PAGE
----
Procrastination- A Bane to your Batman

I don’t catch your drift and I don’t catch your plan
Need to get my thoughts down but it’s getting late
Need to get up now, get my feet on the ground
But the show is so unprepared now
– “Procrastination” by Amy Winehouse

Procrastination is defined as “the practice of carrying out less urgent tasks in preference to more urgent ones, or doing more pleasurable things in place of less pleasurable ones, and thus putting off impending tasks to a later time, before the deadline”. In simpler words, despite spending all that time in the shower deciding how to plan for your presentation at work tomorrow, when you walk out of the bathroom door, you remember that the new episode of Game of Thrones is out and you run to your laptop to download it.

Procrastination flowchart
(Image sourced from

The word procrastination comes from the Latin pro, which means “forward, forth, in favor of,” and crastinus, which means “of tomorrow.” So procrastinators are in favor of tomorrow. We have all procrastinated at some point in time, and researchers suggest that the problem is particularly pronounced among students. An estimated 25-75% of college students procrastinate on academic work. A 1997 survey found that procrastination was one of the top reasons why Ph.D. candidates failed to complete their dissertations.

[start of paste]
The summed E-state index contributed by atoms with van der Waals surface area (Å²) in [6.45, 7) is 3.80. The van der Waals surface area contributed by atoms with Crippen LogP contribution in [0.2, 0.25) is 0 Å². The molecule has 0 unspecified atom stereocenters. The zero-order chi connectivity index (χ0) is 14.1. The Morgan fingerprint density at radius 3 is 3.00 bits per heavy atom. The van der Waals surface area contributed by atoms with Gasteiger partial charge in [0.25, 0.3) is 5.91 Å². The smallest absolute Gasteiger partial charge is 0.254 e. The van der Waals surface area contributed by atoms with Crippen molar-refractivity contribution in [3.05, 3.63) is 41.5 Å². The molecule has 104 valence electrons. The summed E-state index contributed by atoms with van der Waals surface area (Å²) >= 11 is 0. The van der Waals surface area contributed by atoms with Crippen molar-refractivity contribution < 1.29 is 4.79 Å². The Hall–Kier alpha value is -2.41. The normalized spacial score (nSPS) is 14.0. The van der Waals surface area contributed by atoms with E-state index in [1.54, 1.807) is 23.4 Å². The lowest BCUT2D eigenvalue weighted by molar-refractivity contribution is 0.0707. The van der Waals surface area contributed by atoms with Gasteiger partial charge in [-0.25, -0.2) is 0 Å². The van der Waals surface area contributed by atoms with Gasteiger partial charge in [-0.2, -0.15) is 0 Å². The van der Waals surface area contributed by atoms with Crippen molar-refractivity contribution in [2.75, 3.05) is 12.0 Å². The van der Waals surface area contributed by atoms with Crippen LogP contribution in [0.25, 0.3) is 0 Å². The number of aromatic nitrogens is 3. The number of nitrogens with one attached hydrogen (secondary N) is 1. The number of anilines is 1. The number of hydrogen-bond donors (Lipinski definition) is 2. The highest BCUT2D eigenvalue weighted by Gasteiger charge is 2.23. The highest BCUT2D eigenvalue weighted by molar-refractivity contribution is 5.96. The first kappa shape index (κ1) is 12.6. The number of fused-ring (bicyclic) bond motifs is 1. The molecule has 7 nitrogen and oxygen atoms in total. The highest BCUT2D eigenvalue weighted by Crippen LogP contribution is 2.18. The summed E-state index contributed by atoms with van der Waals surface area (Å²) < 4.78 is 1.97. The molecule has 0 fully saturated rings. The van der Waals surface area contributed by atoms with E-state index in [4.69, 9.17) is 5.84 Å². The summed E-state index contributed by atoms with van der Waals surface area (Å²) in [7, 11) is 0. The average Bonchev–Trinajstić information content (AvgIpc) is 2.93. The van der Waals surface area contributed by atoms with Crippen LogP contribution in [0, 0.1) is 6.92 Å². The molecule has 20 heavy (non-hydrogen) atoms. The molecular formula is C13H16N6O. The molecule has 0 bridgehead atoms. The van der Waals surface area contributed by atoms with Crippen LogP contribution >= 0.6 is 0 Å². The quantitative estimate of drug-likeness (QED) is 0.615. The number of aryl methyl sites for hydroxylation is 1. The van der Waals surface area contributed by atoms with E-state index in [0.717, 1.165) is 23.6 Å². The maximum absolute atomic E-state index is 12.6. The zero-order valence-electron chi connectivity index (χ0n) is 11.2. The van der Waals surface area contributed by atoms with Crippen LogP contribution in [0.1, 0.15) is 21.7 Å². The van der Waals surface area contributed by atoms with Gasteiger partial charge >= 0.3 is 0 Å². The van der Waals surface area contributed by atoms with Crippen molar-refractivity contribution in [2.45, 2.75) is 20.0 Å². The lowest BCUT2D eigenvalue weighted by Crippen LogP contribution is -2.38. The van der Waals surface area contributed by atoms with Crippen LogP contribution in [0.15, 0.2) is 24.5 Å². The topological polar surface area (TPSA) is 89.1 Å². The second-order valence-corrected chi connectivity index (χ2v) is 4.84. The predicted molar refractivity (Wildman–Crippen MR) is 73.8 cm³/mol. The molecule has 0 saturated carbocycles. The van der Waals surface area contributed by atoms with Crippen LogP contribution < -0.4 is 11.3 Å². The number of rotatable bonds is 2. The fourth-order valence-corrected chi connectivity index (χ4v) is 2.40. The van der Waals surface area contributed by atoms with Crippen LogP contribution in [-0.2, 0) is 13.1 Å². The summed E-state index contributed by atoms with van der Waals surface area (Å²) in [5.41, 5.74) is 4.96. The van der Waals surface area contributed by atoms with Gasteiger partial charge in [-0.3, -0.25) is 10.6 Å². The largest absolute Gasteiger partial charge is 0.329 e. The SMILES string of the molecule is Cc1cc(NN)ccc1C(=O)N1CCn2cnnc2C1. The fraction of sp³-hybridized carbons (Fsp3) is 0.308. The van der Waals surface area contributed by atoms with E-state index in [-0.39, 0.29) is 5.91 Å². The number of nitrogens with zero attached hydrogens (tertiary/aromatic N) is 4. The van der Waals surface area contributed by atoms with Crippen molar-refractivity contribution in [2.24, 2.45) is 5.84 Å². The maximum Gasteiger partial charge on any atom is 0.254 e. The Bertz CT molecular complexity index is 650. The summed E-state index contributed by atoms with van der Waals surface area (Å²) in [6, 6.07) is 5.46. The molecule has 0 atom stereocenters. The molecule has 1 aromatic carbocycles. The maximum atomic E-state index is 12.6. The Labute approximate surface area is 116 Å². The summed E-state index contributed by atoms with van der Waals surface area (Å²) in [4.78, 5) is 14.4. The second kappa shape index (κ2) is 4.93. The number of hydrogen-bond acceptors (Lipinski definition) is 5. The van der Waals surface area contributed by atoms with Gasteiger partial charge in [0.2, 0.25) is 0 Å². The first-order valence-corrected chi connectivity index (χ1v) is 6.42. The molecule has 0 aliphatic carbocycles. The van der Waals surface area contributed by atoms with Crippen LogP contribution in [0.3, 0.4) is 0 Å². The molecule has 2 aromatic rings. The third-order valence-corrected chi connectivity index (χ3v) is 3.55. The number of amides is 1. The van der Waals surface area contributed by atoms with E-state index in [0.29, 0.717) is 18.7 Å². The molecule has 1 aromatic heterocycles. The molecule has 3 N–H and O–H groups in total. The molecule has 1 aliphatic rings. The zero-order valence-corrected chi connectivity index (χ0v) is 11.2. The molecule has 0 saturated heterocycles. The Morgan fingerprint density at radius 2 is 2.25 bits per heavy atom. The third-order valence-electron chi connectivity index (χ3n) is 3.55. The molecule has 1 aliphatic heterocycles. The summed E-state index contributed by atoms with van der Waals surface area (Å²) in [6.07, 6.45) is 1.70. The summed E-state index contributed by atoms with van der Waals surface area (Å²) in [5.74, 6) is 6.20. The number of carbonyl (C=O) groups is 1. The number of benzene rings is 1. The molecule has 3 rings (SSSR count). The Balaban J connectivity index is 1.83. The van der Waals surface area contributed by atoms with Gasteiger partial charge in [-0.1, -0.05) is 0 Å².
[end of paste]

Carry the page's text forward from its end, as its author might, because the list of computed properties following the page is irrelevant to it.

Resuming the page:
Cognitive Distortions

According to Ferrari, Johnson, and McCown, there are some major cognitive distortions that lead to academic procrastination. Students tend to:

  • Overestimate how much time they have left to perform tasks
  • Overestimate how motivated they will be in the future
  • Underestimate how long certain activities will take to complete
  • Mistakenly assume that they need to be in the right frame of mind to work on a project



The Temporal Motivation Theory given by Piers Steel and Cornelius J. Konig states that time acts as an important motivational factor where “the perceived utility of a given activity increases exponentially as the deadline nears.” The theory states an individual’s motivation for a task can be derived with the following formula:

Motivation= Expectancy * Value of the task
1 + Impulsiveness * Delay